The Research Manager role will encompass planning, project management, research, analysis and report production. You will be researching user needs across several project constituencies – tourists, public sector tourism bodies, commercial tourism publishers and non-commercial cultural data aggregators. You will also manage related research work being undertaken by partner organisations in Croatia, Ireland and Luxembourg.

In addition you will work with our senior management team to plan and implement an in-house project identifying, tracking and analysing a range of measures around user and partner engagement with Culture24’s products and services. There will also be opportunity to support the senior team in the delivery of multi-partner collaborative action research projects into user engagement with online cultural content.

Your skills and experience will include
– Excellent, proven research skills
– Excellent, proven project management skills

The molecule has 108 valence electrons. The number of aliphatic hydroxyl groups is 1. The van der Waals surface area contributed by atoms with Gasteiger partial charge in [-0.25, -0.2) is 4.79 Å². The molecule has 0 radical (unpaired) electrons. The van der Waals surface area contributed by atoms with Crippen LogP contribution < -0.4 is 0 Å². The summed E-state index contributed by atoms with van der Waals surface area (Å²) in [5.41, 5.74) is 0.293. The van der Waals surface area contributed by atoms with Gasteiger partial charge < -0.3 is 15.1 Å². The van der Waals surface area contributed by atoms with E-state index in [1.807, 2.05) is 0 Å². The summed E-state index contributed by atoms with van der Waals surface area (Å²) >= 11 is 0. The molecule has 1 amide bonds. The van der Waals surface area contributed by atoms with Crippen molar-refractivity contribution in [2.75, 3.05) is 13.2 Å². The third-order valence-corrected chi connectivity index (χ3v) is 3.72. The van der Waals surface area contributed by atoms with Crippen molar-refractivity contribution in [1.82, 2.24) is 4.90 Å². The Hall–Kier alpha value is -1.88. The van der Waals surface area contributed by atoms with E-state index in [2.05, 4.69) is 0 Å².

– Excellent communication and interpersonal skills
– The ability to work in a self-motivated, thorough way

More about Culture24 here

More about Europeana Awareness here

A full job description, person specification and application form is available for download here:

How to apply:
Download and fill in the application form and return it along with a covering letter telling us why you are the right person for this job to:

Sorry, no CV’s will be considered.

Deadline for receipt of application form and letter: 10am, Monday March 26th
Interviews will be held at Culture24 offices in Brighton on: Friday 30th March 2012 (subject to availability)

Epic Fail at Museums & the Web 2012, San Diego

Seb Chan (Cooper-Hewitt) I are hosting the closing plenary at Museums & the Web in San Diego this year. We’ve called it Epic Fail and we’re going to be shining a light on the failures that we individually and we collectively have had as project teams, institutions, and maybe even the sector as a whole.

Inspired by the valuable lessons we’ve learned personally from over-sharing our own failures on our blogs, and the growing trend in the non-profit and social enterprise sectors to share analyse, and learn from failures – we think the time has come for Museums and the Web to recognise the important role that documenting failures plays in making our community stronger.


Well, taking a cue from FailFaire, there are many common reasons for failure in the non-profit sector –

1. The project wasn’t right for the organisation (or the organisation wasn’t right for the project)